National Benefits for Disabled First Responders

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After serving the public for 10 years in California as a paramedic/firefighter, I was injured on the job ending the career I loved. I also suffered from PTSD when it was "just a veterans issue." I never received a disability retirement because my time was split between two retirement systems, didn't dare fight for a PTSD claim in workers comp court because they make it hell to get an award not worth much, went on COBRA to pay my medical bills - and racked up more bills because workers comp wouldn't cover non-pharmacological/alternative treatment for pain control, took on loads of student loan debt to earn a BS & MBA to get hired in corporate, and lost my home when I was in severe pain fighting two cities who weren't paying me while the lawyers stalled my case for 7 years blaming each side for my injury and missing court dates. Worse, a firefighter I knew killed himself, another addicted to pain meds, one dead from cancer in his 40's, and another dead on Thanksgiving day from stress. Are you still with me?

I'm alive for a reason. I am advocating for people like myself, for my friends who are dead, and for every family member of a first responder watching their loved one suffer as the system fails them state by state. Thank you for your service is not enough. We need action, now, supporting our disabled first responders in the same way as our veterans. 

The politics continue, the data silo furthers it state by state, as lives are lost - heroes to zeroes.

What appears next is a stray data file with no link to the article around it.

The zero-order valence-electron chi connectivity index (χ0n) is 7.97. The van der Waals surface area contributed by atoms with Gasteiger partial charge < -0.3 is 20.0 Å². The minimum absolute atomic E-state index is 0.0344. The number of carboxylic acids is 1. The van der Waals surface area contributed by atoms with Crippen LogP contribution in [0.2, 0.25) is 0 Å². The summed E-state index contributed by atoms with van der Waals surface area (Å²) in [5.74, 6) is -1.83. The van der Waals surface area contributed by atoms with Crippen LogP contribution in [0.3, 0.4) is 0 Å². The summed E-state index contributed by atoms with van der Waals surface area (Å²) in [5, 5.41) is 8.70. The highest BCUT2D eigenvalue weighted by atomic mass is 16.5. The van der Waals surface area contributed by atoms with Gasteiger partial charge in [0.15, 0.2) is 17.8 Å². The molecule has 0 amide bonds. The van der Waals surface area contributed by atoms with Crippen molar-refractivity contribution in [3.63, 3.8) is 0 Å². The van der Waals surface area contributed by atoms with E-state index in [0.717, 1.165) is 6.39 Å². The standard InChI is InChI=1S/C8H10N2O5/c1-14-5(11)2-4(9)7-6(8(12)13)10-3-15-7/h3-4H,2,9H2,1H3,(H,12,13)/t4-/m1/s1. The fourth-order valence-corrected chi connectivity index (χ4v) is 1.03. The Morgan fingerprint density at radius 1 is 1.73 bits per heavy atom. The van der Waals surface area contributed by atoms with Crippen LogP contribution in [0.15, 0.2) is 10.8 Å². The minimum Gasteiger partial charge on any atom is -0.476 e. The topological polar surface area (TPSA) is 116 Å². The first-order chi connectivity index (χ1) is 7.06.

I propose, at minimum, there be a national solution in addressing the needs of disabled first responders so they and their families can move forward in the face of disability.


1. Veterans have access to quality care for life. First responders who are disabled, but who do not meet social security's stringent disability guidelines, should receive Medicare benefits across all 50 states. 

2. Veterans receive a GI Bill assisting their transition to minimize student loan debt in exchange for their service. First responders who are disabled, should receive 100% tuition assistance for first time bachelors degree in-line with veterans. This can be funded by each state's public university system.

3. Veterans have special home loans. First responders who are disabled, should have a system in place, whereby, if they are enrolled in a bachelors degree program, they are able to extend their home loan without losing their home during their transition. Banks need to step up and take care of our heroes. 

4. Employers of veterans receive a tax credit. First responders, who are disabled, are seen as a risk because there is no transactional benefit to corporations. Congress can execute legislation giving employers of disabled first responders the same tax advantage as veterans. 

5. Veterans receive universal care for PTSD and disability compensation. First responders must prove their injury was "job related." 50 states have 50 different workers compensation systems - most do not cover firefighters, cops, and EMTs for PTSD. Suicide rates are rising, depression/anxiety is rising, time off work for stress, and co-morbid illness is costly. Each union is trying to solve this. It is time for a national resolution to solve this unifying police, fire, EMS, just like each branch of the military does under the word veteran. 

Friends of first responders: there are only 2 million first responders out there. A lot make it through their 30 year careers, and others like myself don't. Service shouldn't come with the cost of losing homes and lives. I am asking for your signature to drive this petition forward to our Congress and White House. It's time we end the politics to get our firefighters, cops, and ambulance workers close to the same benefits as our veterans. Both groups are vital to our society, and one is sorely underrepresented. I know the facts. I've lived it. I've survived it. I'm asking for YOUR help.

Please sign this now and share this on LinkedIn, Facebook, Twitter, and any other source you have to drive action on this timely and important issue hidden behind the image of bravery. 

Link: One of the few articles that articulates this crisis and personal stories beyond my own.

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